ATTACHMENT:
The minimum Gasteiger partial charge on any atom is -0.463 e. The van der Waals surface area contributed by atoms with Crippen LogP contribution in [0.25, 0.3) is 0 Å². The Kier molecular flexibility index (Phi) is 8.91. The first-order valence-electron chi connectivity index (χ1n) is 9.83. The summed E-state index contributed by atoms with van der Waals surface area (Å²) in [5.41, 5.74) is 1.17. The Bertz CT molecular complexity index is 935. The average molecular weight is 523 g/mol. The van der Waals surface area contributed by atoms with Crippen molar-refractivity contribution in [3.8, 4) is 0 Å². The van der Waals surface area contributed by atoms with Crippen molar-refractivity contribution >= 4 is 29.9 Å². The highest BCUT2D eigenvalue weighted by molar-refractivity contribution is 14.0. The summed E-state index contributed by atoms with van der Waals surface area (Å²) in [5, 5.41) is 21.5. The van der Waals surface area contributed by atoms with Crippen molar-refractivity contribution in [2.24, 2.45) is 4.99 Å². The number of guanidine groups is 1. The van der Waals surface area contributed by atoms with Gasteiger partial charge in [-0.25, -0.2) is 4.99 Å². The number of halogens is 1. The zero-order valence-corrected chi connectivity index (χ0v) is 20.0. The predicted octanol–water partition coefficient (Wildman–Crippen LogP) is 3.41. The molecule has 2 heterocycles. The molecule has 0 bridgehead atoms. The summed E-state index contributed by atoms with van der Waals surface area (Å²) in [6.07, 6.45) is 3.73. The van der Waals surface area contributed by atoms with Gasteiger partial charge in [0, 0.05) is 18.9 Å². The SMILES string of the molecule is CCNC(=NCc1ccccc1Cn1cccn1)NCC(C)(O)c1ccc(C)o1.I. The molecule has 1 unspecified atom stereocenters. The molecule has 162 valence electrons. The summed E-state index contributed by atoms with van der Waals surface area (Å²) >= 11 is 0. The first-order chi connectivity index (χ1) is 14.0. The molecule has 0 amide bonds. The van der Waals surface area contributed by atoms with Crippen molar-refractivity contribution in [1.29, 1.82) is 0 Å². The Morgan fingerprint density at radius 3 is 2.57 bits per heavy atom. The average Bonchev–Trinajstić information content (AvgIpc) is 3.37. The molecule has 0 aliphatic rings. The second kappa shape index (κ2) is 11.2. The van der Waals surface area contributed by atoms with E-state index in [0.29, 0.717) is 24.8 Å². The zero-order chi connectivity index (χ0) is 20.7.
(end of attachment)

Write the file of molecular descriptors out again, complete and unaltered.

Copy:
The minimum Gasteiger partial charge on any atom is -0.463 e. The van der Waals surface area contributed by atoms with Crippen LogP contribution in [0.25, 0.3) is 0 Å². The Kier molecular flexibility index (Phi) is 8.91. The first-order valence-electron chi connectivity index (χ1n) is 9.83. The summed E-state index contributed by atoms with van der Waals surface area (Å²) in [5.41, 5.74) is 1.17. The Bertz CT molecular complexity index is 935. The average molecular weight is 523 g/mol. The van der Waals surface area contributed by atoms with Crippen molar-refractivity contribution in [3.8, 4) is 0 Å². The van der Waals surface area contributed by atoms with Crippen molar-refractivity contribution >= 4 is 29.9 Å². The highest BCUT2D eigenvalue weighted by molar-refractivity contribution is 14.0. The summed E-state index contributed by atoms with van der Waals surface area (Å²) in [5, 5.41) is 21.5. The van der Waals surface area contributed by atoms with Crippen molar-refractivity contribution in [2.24, 2.45) is 4.99 Å². The number of guanidine groups is 1. The van der Waals surface area contributed by atoms with Gasteiger partial charge in [-0.25, -0.2) is 4.99 Å². The number of halogens is 1. The zero-order valence-corrected chi connectivity index (χ0v) is 20.0. The predicted octanol–water partition coefficient (Wildman–Crippen LogP) is 3.41. The molecule has 2 heterocycles. The molecule has 0 bridgehead atoms. The summed E-state index contributed by atoms with van der Waals surface area (Å²) in [6.07, 6.45) is 3.73. The van der Waals surface area contributed by atoms with Gasteiger partial charge in [0, 0.05) is 18.9 Å². The SMILES string of the molecule is CCNC(=NCc1ccccc1Cn1cccn1)NCC(C)(O)c1ccc(C)o1.I. The molecule has 1 unspecified atom stereocenters. The molecule has 162 valence electrons. The summed E-state index contributed by atoms with van der Waals surface area (Å²) >= 11 is 0. The first-order chi connectivity index (χ1) is 14.0. The molecule has 0 amide bonds. The van der Waals surface area contributed by atoms with Crippen molar-refractivity contribution in [1.29, 1.82) is 0 Å². The Morgan fingerprint density at radius 3 is 2.57 bits per heavy atom. The average Bonchev–Trinajstić information content (AvgIpc) is 3.37. The molecule has 0 aliphatic rings. The second kappa shape index (κ2) is 11.2. The van der Waals surface area contributed by atoms with E-state index in [0.29, 0.717) is 24.8 Å². The zero-order chi connectivity index (χ0) is 20.7.